Tag Archives: Kingslaive

Opinion – The Final Fantasy XV Opening

It’s like sticking the bread between two slices of salami.

The beginning of a game should set the tone for the early part of the adventure.  Many games choose to do so with an explosive introduction which often throws the player into an exciting scene.  The Final Fantasy series is known for this including one of the best intros of all time, Final Fantasy VII.  In that game, the players goes from a tranquil skyscape to participating in a pulse pounding strike against the Shinra power plant (it was the innocent days before 9/11).  Successful intros have similarly thrilling beginnings, even including the much maligned Final Fantasy XIII.  Surprisingly, Final Fantasy XV (FFXV) went the exact opposite route.  It is an interesting attempt at doing something different, but, sadly, it doesn’t quite work out.

FFXV begins with the protagonist Noctis joining his friends/bodyguards in bidding his father, the king, goodbye.  Noctis and crew hops into their car and drives away only to have it break down.  One of the earliest pieces of gameplay is the playing pushing the stalled car down a highway.  The experience is about as thrilling as it sounds.  This extends into the opening area where the only arching narrative is a fetch quest to get Noctis to a pier so that he can sail to a faraway kingdom to marry a princess for the sake of peace.  The intervening missions are largely fetch quests to explore a small, peaceful part of the kingdom and to get used to the gameplay.  Battles are limited and straightforward and the whole area feels like a waystation for something bigger.  And that’s the problem.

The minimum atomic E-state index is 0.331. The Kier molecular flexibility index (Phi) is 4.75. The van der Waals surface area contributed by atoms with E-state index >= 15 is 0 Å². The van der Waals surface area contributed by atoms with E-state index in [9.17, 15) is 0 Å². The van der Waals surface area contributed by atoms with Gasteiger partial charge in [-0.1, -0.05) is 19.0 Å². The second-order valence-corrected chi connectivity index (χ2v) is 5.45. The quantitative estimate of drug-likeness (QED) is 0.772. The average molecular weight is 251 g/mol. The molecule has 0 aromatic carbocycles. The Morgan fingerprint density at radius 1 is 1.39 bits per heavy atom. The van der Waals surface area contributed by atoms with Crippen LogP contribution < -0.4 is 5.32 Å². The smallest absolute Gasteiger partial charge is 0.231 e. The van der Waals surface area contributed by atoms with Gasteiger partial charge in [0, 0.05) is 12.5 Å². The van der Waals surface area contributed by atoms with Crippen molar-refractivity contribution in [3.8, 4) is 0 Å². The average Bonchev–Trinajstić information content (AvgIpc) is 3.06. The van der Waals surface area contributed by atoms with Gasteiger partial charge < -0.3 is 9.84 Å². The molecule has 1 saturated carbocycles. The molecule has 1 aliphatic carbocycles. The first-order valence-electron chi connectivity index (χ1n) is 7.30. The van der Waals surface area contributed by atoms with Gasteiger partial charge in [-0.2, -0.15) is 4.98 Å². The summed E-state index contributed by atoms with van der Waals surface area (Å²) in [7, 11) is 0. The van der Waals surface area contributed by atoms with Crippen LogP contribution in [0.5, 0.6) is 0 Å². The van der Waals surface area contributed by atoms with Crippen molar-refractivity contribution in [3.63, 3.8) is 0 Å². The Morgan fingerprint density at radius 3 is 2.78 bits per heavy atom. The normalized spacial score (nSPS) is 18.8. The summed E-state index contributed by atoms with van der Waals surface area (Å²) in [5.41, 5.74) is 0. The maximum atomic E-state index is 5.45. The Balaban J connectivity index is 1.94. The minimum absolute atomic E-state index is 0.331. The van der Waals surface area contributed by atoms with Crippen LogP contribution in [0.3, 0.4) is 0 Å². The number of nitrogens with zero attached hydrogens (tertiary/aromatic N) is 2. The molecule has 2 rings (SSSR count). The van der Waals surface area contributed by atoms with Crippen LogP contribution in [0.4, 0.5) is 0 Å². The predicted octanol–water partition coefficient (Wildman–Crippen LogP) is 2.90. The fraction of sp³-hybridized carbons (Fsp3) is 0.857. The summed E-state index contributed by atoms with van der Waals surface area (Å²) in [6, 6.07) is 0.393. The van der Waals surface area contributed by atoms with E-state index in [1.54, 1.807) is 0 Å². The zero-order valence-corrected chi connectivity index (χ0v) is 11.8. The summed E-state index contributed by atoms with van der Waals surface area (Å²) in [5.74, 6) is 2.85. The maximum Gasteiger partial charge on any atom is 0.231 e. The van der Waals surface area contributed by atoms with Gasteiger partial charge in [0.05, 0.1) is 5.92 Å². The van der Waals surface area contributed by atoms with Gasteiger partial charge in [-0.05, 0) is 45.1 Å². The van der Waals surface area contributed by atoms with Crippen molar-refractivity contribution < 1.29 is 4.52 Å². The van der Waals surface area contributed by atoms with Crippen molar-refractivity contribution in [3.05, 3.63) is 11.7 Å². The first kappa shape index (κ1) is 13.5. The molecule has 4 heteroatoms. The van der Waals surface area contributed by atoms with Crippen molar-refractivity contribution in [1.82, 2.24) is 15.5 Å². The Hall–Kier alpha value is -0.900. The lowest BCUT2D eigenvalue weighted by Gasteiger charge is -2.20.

FFXV is a game about a road trip (at least, so far).  Unlike previous entries in the series, this one clearly wants to focus on a small set of characters and their interactions.  Developer Square Enix limits the characters and plot by keeping everything focused on the daily affairs of the local population.  By narrowing their view, Square Enix probably hoped to forge a bond between the players, the world, and the characters before embarking on the larger quest.  Rather than overwhelm the road trip theme with the story of invasion (you know it’s coming if you’ve seen Kingsglaive), FFXV starts at a moment in time when all is quiet.  This isn’t a bad idea, but the execution is questionable.  While the base gameplay is fun, the early quests don’t go out of their way to establish the all-important relationships that Square Enix wants to carry this game.  The chatter between characters begins that process, but the real stand out is the beautiful environment and breathing world.  Square Enix wants players to hop in their car and experience the ride before settling into the exciting parts of the game.  It feels like the road trip, more than anything else, is the focus of FFXV and everything that conflicts with it is pushed aside.

That’s unfortunate because shedding the story makes much of the later development incomprehensible.  A number of plot beats strike before, during, and after the opening section that lack support from the previous cutscenes and dialogue.  Without having watched Kingsglaive, the player will have no clue what’s going on.  At a bare minimum, this is poor form.  Completely offloading the introductory story line to a different media altogether isn’t just shifting the emphasis, it’s neglecting a key part of what an intro should do.

The introduction plays a very important role in setting out the themes and tone of what’s to come.  It should wet the player’s appetite for the game world and get them invested in its stories and characters.  In neglecting these duties, the introduction to FFXV feels more like a piece of filler midgame.  The basics of the game are all on display, but there’s nothing to suggest this area couldn’t have been 10 hours later in the game with minor tweaks.  I intend to keep playing, but I can’t help but feel that this isn’t a great start.